MANCHESTER United’s woes are not the fault of new manager David Moyes but the inevitable consequence of reduced investment in players since the Glazer takeover, according to a leading fans’ group.
The Manchester United Supporters’ Trust (MUST) argues that a run of three consecutive defeats and the seemingly certain loss of the Premier League title have their roots in the controversial 2005 buyout by the American family.
Since then United have reinvested less than seven per cent of revenue in net transfer spend, compared with around 12 per cent for the previous eight-year period. In absolute terms, their outlay has risen marginally, but is a far smaller slice of the football club’s mushrooming income, while domestic and European rivals have spent heavily.
“Fans have been warning about the potential underinvestment problem for years, ever since the Glazer takeover,” MUST chief executive Duncan Drasdo told City A.M.
“Obviously a great manager like Sir Alex Ferguson gets far more out of his own players than any new manager could be expected to – given the stability he established. He had developed a well oiled machine which meant he could operate more efficiently, ie high performance at lower cost. So I don’t think the problems on the pitch are down to the identity of the new manager; anyone would have struggled under the circumstances.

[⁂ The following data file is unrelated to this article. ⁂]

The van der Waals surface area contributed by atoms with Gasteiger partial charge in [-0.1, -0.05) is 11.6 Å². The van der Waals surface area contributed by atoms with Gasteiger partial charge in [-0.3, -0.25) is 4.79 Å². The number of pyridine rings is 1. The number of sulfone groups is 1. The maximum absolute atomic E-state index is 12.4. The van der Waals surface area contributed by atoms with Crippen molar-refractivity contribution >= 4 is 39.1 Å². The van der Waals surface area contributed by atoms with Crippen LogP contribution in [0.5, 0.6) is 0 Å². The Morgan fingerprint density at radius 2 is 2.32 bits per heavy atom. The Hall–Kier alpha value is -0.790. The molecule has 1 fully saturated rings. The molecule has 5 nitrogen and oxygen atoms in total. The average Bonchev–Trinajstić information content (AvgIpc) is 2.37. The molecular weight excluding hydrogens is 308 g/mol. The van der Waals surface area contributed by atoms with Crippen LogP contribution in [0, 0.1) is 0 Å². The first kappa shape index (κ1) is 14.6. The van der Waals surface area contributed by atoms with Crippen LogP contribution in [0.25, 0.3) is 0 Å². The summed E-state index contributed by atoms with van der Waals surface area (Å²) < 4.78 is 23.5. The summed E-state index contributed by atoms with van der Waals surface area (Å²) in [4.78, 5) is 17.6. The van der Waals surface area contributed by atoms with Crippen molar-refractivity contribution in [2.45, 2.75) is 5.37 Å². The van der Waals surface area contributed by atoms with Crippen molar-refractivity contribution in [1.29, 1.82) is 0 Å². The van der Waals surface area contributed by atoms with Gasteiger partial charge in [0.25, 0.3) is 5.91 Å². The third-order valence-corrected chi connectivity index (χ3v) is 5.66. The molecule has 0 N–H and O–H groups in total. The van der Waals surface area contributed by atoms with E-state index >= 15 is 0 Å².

“The current issues are exactly what we feared with the underinvestment under the Glazers. It is inconceivable that that drop in squad investment is not a direct consequence of the £680m-plus cost of their debt-based takeover. It’s something a lot of fans are now seeing as the chickens coming home to roost.”
United are thought ready to back Moyes, who replaced Ferguson in July, with significant funds, but could find it more difficult having missed out on major targets in the summer.
“They chose not to maintain squad investment and so not fixing the roof in the good times means the repair bill is going to be much bigger now,” Drasdo added.
United did not respond to a request for comment.